The French national budget for next year, tabled yesterday, defies even the more relaxed rules on public finances in the eurozone proposed by Brussels on Tuesday.
The European Commission wants countries belonging to the single currency to reduce their budget deficits in yearly steps to nothing by 2006 (instead of 2004 as originally agreed). But the French government has proposed a deficit of €44.6bn (£28bn) or 2.6 per cent of GDP, the same as this year.
Its projections are based on a forecast that the French economy will grow at 2.5 per cent next year, which is seen as wildly optimistic by non-government economists. In other words, France also risks breaking the annual eurozone deficit ceiling of 3 per cent of GDP, regarded as sacrosanct by Brussels, the European Central Bank and, officially, by the French government itself.
The Prime Minister, Jean-Pierre Raffarin, who will defend his choices in a television interview tonight, has tried to keep all of the seemingly contradictory election promises made by President Jacques Chirac last spring. He has reduced income taxes and social charges on business and increased spending on the police and defence, but made no significant cuts in other parts of the government machine.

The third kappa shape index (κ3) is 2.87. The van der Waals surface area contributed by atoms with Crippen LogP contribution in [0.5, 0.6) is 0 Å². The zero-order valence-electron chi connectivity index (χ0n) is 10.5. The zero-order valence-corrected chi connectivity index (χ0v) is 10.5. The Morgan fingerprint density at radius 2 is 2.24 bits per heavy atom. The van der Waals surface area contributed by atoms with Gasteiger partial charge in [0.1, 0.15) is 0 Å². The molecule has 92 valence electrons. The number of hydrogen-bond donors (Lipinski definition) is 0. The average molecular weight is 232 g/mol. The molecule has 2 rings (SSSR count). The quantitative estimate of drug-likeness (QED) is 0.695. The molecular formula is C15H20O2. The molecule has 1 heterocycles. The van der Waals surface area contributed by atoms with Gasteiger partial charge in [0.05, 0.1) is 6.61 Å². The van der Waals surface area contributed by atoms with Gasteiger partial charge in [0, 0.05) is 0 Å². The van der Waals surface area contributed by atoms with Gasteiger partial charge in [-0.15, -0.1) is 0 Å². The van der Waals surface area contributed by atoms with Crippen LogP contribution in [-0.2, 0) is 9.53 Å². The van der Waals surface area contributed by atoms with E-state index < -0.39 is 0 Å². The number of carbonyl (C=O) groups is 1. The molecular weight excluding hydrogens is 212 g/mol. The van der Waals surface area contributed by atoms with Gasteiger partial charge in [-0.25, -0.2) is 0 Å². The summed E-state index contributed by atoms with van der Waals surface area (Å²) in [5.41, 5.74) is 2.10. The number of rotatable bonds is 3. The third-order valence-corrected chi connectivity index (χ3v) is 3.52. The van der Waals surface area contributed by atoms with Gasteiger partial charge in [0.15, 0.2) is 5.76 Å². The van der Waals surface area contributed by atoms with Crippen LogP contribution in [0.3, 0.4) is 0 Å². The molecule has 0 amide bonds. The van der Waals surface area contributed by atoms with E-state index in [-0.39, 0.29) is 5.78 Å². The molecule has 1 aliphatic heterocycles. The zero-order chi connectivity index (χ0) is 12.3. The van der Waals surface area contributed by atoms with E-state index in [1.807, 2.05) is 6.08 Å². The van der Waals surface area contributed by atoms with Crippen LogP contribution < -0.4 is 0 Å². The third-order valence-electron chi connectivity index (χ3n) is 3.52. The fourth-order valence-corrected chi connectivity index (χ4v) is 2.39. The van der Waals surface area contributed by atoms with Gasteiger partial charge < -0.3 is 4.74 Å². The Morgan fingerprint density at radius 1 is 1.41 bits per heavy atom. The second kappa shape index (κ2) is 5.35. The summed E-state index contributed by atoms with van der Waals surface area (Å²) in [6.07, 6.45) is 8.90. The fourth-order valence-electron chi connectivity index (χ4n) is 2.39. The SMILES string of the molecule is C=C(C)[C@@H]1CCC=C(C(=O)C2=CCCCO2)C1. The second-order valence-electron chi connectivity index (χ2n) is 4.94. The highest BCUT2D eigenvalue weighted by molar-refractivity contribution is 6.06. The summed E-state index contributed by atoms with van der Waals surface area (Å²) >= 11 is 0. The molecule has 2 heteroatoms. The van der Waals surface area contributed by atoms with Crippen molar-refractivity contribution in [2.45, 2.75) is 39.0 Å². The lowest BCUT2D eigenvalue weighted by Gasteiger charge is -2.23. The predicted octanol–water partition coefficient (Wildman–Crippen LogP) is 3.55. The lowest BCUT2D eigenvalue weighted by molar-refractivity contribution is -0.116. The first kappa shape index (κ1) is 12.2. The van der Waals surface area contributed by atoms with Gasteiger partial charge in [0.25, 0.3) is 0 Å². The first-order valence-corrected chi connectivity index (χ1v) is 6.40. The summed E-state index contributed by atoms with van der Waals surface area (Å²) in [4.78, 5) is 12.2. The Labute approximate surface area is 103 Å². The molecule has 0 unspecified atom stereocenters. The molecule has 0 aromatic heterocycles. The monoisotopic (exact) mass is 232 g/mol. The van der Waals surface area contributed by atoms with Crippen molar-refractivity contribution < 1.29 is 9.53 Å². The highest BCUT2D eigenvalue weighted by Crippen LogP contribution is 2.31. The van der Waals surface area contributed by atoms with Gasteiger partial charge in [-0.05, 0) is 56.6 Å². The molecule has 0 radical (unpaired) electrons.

Business leaders had hoped the 2003 budget would signal the government's willingness to take on the public service unions and allow "natural wastage" of state jobs. Five years ago, the Socialist-led government of Lionel Jospin was told there were 500,000 unnecessary posts on the public payroll. Although 58,000 civil servants are due to retire next year, the government is proposing a cut of only 1,089 jobs.
Mr Raffarin is determined to avoid conflict with unions and public workers this autumn and winter. Business leaders and right-wing economists fear he has jettisoned the aim of leading a radical government prepared to suffer the pain of reforming the economy and state.
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